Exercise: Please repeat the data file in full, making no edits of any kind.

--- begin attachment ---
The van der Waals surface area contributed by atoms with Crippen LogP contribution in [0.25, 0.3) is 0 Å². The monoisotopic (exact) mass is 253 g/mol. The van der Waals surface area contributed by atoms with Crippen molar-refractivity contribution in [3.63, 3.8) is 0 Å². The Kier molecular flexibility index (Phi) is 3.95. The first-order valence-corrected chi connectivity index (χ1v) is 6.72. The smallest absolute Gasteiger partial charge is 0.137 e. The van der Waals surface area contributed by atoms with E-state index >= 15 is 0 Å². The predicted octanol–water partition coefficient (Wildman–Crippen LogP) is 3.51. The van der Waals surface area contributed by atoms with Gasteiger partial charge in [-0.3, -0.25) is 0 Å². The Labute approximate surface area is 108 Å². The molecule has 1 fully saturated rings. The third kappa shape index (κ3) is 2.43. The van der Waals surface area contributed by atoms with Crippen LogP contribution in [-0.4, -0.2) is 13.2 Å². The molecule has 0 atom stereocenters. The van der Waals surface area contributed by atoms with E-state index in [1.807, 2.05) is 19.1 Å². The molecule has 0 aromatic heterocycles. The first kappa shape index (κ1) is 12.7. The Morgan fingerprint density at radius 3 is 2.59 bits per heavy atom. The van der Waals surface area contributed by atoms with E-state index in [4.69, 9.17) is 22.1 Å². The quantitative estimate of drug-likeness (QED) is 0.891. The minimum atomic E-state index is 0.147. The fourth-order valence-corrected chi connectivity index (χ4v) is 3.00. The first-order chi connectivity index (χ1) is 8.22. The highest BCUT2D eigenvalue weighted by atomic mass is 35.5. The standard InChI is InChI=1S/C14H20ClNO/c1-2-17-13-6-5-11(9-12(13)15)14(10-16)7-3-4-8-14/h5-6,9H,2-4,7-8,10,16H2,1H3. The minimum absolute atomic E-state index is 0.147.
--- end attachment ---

The van der Waals surface area contributed by atoms with Crippen LogP contribution in [0.25, 0.3) is 0 Å². The monoisotopic (exact) mass is 253 g/mol. The van der Waals surface area contributed by atoms with Crippen molar-refractivity contribution in [3.63, 3.8) is 0 Å². The Kier molecular flexibility index (Phi) is 3.95. The first-order valence-corrected chi connectivity index (χ1v) is 6.72. The smallest absolute Gasteiger partial charge is 0.137 e. The van der Waals surface area contributed by atoms with E-state index >= 15 is 0 Å². The predicted octanol–water partition coefficient (Wildman–Crippen LogP) is 3.51. The van der Waals surface area contributed by atoms with Gasteiger partial charge in [-0.3, -0.25) is 0 Å². The Labute approximate surface area is 108 Å². The molecule has 1 fully saturated rings. The third kappa shape index (κ3) is 2.43. The van der Waals surface area contributed by atoms with Crippen LogP contribution in [-0.4, -0.2) is 13.2 Å². The molecule has 0 atom stereocenters. The van der Waals surface area contributed by atoms with E-state index in [1.807, 2.05) is 19.1 Å². The molecule has 0 aromatic heterocycles. The first kappa shape index (κ1) is 12.7. The Morgan fingerprint density at radius 3 is 2.59 bits per heavy atom. The van der Waals surface area contributed by atoms with E-state index in [4.69, 9.17) is 22.1 Å². The quantitative estimate of drug-likeness (QED) is 0.891. The minimum atomic E-state index is 0.147. The fourth-order valence-corrected chi connectivity index (χ4v) is 3.00. The first-order chi connectivity index (χ1) is 8.22. The highest BCUT2D eigenvalue weighted by atomic mass is 35.5. The standard InChI is InChI=1S/C14H20ClNO/c1-2-17-13-6-5-11(9-12(13)15)14(10-16)7-3-4-8-14/h5-6,9H,2-4,7-8,10,16H2,1H3. The minimum absolute atomic E-state index is 0.147.